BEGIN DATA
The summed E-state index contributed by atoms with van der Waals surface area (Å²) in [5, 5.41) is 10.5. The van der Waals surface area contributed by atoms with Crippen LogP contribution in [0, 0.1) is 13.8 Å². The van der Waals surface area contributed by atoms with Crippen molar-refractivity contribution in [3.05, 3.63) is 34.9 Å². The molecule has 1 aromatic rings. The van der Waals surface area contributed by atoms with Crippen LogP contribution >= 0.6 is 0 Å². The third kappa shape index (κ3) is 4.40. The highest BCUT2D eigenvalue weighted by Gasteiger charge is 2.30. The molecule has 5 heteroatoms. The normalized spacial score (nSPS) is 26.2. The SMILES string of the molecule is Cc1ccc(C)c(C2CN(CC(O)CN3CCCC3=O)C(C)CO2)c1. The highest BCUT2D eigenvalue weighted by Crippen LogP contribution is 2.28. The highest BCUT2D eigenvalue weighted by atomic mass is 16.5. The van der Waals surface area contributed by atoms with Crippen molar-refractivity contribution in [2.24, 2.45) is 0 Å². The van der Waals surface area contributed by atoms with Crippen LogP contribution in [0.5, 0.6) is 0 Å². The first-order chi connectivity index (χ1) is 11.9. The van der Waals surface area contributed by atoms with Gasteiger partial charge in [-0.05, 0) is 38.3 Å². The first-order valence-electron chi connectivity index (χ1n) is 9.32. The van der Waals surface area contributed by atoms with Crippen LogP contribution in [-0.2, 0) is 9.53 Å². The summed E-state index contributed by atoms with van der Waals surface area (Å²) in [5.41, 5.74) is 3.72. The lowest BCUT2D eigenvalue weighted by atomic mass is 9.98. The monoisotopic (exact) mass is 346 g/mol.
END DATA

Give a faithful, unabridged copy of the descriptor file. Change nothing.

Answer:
The summed E-state index contributed by atoms with van der Waals surface area (Å²) in [5, 5.41) is 10.5. The van der Waals surface area contributed by atoms with Crippen LogP contribution in [0, 0.1) is 13.8 Å². The van der Waals surface area contributed by atoms with Crippen molar-refractivity contribution in [3.05, 3.63) is 34.9 Å². The molecule has 1 aromatic rings. The van der Waals surface area contributed by atoms with Crippen LogP contribution >= 0.6 is 0 Å². The third kappa shape index (κ3) is 4.40. The highest BCUT2D eigenvalue weighted by Gasteiger charge is 2.30. The molecule has 5 heteroatoms. The normalized spacial score (nSPS) is 26.2. The SMILES string of the molecule is Cc1ccc(C)c(C2CN(CC(O)CN3CCCC3=O)C(C)CO2)c1. The highest BCUT2D eigenvalue weighted by Crippen LogP contribution is 2.28. The highest BCUT2D eigenvalue weighted by atomic mass is 16.5. The van der Waals surface area contributed by atoms with Crippen molar-refractivity contribution in [2.24, 2.45) is 0 Å². The van der Waals surface area contributed by atoms with Crippen LogP contribution in [0.5, 0.6) is 0 Å². The first-order chi connectivity index (χ1) is 11.9. The van der Waals surface area contributed by atoms with Gasteiger partial charge in [-0.05, 0) is 38.3 Å². The first-order valence-electron chi connectivity index (χ1n) is 9.32. The van der Waals surface area contributed by atoms with Crippen LogP contribution in [-0.2, 0) is 9.53 Å². The summed E-state index contributed by atoms with van der Waals surface area (Å²) in [5.41, 5.74) is 3.72. The lowest BCUT2D eigenvalue weighted by atomic mass is 9.98. The monoisotopic (exact) mass is 346 g/mol.